Crown molding and popcorn ceiling

Added: Lincoln Wansley - Date: 05.11.2021 16:14 - Views: 30571 - Clicks: 7127

Log in. Jump to Latest Follow. ed Nov 21, Just got a call to install some crown molding on some kitchen cabinets. The thing I'm unsure of is what is the best way to get the best look if the molding is to be touching the ceiling. This is the first time I've been asked to do a trim job like this involving popcorn ceilings. Should I put the pieces up after cutting them score the popcorn and remove it from the face of the crown back or just fit it as tight as I can and then fill it in with painters caulk.

Not a fan of the 2nd one just because I'm my opinion that doesn't look the most professional. ed Jul 20, If they aren't planning on having the popcorn removed I'd just run it as Crown molding and popcorn ceiling. I'd actually nudge them to get rid of the popcorn completely. The only popcorn that belongs in a kitchen is the stuff with butter and salt. ed Dec 24, If it were me, I'd go with option 1. However, Don Shepard is right, popcorn looks like hell regardless. ed Apr 10, If you cant remove it off the whole ceiling maybe you could use a small detail sander and sand a strip just as wide as you need.

ed Oct 23, I'm only brainstorming here. At first, I tought it would look good just pressing it up against the popcorn. Maybe would look okay, but I worry. I'm kind of wondering if you couldn't go just one step further than pressing it up against the popcorn.

Perhaps take 5 inches of the molding and glue some real rough sandpaper to the top of the molding scrap, exactly the same width as the top of the molding. Slide the molding along the side of the cabinet to just let the sandpaper knock the popcorn down only a hair. I imagine it doesn't have to be crazy. Only enough to snug the final molding up a little bit better than if you didn't -- mostly relying on the view angle. Test fit molding as you go. Disclaimer: I have no idea if this is good or bad. Just coming up with ideas. ed Dec 4, I have pressed and nailed it tight to the popcorn.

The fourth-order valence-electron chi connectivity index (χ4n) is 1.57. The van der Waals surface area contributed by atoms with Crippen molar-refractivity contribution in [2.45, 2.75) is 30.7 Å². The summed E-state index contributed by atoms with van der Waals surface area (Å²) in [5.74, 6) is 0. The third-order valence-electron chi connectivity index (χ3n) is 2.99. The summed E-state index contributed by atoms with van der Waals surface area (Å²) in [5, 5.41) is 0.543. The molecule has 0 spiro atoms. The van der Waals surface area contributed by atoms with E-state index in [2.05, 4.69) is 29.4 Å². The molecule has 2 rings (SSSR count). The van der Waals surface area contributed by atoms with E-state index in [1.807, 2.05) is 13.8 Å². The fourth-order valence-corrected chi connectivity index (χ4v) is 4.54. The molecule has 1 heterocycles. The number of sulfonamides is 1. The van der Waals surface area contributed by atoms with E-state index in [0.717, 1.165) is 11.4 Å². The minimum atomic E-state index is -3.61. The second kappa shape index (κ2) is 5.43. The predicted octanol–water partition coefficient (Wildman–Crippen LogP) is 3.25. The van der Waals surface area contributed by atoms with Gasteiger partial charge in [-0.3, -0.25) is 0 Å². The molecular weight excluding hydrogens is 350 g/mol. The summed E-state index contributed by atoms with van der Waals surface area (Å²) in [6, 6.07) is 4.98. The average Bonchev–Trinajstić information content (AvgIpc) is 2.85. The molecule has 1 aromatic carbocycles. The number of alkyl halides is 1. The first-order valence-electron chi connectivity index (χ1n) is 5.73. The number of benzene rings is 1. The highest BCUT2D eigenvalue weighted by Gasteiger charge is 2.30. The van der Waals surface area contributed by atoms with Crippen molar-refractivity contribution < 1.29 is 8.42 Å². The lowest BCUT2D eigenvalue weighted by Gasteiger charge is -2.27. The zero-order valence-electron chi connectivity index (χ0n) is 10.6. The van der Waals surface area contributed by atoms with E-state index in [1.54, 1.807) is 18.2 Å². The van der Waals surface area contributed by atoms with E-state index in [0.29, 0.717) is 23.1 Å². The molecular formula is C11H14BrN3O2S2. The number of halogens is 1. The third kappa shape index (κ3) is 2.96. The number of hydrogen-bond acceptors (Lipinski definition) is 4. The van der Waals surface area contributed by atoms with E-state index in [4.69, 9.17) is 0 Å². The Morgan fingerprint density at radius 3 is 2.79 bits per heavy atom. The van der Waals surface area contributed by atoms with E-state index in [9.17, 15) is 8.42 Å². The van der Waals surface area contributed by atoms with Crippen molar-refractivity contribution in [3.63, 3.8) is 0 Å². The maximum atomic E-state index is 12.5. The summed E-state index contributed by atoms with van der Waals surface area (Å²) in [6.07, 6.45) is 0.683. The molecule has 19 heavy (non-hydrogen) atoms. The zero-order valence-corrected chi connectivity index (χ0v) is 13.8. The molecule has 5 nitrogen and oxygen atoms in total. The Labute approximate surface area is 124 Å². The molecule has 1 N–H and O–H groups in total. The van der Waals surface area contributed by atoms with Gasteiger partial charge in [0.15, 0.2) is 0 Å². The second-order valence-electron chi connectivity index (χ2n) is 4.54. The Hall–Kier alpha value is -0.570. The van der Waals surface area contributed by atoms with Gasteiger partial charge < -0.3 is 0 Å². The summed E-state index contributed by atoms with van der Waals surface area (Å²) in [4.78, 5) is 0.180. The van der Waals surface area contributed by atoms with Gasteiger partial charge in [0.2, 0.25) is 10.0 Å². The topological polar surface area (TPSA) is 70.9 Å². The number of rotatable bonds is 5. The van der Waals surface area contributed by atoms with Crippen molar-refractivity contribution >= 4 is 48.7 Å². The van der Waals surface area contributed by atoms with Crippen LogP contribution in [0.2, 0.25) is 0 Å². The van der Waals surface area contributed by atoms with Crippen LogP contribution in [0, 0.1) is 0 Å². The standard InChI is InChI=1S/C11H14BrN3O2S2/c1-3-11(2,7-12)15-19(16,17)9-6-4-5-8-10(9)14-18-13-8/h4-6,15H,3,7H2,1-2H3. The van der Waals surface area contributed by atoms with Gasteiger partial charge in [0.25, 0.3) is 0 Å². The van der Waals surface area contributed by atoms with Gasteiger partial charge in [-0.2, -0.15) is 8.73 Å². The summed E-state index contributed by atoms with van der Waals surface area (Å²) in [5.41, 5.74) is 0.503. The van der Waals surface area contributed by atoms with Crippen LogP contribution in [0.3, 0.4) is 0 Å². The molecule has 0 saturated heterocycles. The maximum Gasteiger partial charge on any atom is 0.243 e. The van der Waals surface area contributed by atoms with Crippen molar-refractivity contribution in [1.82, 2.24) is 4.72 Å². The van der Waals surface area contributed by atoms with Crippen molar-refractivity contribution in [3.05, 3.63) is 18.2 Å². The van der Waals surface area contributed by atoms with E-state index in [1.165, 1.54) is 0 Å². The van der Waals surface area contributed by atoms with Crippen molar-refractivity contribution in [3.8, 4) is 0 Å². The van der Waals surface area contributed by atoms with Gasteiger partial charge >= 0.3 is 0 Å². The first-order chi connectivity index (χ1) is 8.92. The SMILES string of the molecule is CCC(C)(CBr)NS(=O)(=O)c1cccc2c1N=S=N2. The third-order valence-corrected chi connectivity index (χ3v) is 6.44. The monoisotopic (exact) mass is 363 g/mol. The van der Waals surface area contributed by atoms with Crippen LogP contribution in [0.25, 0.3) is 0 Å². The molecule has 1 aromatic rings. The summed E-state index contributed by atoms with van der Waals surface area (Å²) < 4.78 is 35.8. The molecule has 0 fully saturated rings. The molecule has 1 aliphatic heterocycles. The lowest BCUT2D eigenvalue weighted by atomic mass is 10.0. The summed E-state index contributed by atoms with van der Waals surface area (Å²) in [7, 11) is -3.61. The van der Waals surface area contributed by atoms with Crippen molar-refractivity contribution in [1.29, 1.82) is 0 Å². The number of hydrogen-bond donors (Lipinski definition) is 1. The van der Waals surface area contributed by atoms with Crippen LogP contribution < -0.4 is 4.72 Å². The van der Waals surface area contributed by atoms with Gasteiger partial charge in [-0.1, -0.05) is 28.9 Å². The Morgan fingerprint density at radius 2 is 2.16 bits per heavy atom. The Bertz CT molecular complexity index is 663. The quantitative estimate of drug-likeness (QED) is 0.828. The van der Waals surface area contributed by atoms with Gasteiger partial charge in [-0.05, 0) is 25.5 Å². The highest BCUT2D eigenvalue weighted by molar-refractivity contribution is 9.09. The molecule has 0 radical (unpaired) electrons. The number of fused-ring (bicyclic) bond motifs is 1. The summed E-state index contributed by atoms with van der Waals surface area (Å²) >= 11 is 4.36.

I believe that trying to scrape it perfectly, you will mess up and scrape outside of your boundary and make marks on their ceiling. Nail it tight, run a small bead of dap and be done with it. ed Sep 16, I've seen some ceiling details that may work with that.

From the corner of the wall: Crown molding to a 5" flat band to the spackled ceiling. ed Dec 31, ed Feb 24, No matter what, popcorn ceilings look like crap, and crown only highlights it. That said, the most effective way I've found, it to back-bevel the top of the crown slightly, so it only contacts the ceiling in the front edge, and nail it up tight. Might try and convince them to remove it. So I don't want to just toss something up. For what they've spent not sure they would be happy with that.

I still can't wrap my head around having acoustic ceiling in a kitchen. We have Crown molding and popcorn ceiling lot of acoustic ceilings around here, homes built in 60s and 70s. None of those have ever been done in the kitchens or bathrooms. ed May 13, Easiest way to deal with this is to take a piece of crown to your chopsaw placed upside down and backwards. Measure the outermost and innermost horizantal measurement of crown in contact with ceiling. Then build corresponding scaper block. Then use it to knock down popcorn. Builders Inc. I wouldn't sand chit of the home is older than the early 80's Screen Shot at 9.

ed Sep 11, I would make 6" piece of crown and slide it back and forth along the popcorn ceiling just enough to knock down the high spots. ed Jul 26, ed Dec 26, You could always use foam crown. Butter the top of it with some Drywall compound before it goes up, glue the bottom with liquid nails, then wipe off the excess mud with a damp sponge after it's tact in place. Should just blend in to the ceiling. ed Jun 3, Made painting much easier in the past. the discussion. Continue with Facebook. Continue with Google. About this Discussion. A forum community dedicated to professional construction and remodeling contractors.

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Crown molding and popcorn ceiling

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Crown molding against popcorn ceiling